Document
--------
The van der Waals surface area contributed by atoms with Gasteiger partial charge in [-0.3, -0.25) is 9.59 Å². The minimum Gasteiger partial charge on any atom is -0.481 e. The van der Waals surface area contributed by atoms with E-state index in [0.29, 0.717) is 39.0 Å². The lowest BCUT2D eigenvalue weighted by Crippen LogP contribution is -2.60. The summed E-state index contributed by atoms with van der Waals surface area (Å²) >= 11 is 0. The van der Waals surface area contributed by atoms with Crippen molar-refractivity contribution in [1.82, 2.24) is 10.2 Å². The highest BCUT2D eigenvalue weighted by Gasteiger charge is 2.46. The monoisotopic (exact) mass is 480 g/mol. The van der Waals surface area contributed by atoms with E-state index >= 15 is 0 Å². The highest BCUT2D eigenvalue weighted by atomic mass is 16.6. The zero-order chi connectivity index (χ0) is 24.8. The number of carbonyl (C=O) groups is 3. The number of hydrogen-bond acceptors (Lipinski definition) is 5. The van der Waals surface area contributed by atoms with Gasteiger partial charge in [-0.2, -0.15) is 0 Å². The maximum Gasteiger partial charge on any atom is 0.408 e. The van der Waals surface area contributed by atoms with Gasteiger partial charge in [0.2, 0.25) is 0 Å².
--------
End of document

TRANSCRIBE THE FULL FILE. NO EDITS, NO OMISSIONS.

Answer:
The van der Waals surface area contributed by atoms with Gasteiger partial charge in [-0.3, -0.25) is 9.59 Å². The minimum Gasteiger partial charge on any atom is -0.481 e. The van der Waals surface area contributed by atoms with E-state index in [0.29, 0.717) is 39.0 Å². The lowest BCUT2D eigenvalue weighted by Crippen LogP contribution is -2.60. The summed E-state index contributed by atoms with van der Waals surface area (Å²) >= 11 is 0. The van der Waals surface area contributed by atoms with Crippen molar-refractivity contribution in [1.82, 2.24) is 10.2 Å². The highest BCUT2D eigenvalue weighted by Gasteiger charge is 2.46. The monoisotopic (exact) mass is 480 g/mol. The van der Waals surface area contributed by atoms with E-state index >= 15 is 0 Å². The highest BCUT2D eigenvalue weighted by atomic mass is 16.6. The zero-order chi connectivity index (χ0) is 24.8. The number of carbonyl (C=O) groups is 3. The number of hydrogen-bond acceptors (Lipinski definition) is 5. The van der Waals surface area contributed by atoms with Gasteiger partial charge in [-0.2, -0.15) is 0 Å². The maximum Gasteiger partial charge on any atom is 0.408 e. The van der Waals surface area contributed by atoms with Gasteiger partial charge in [0.2, 0.25) is 0 Å².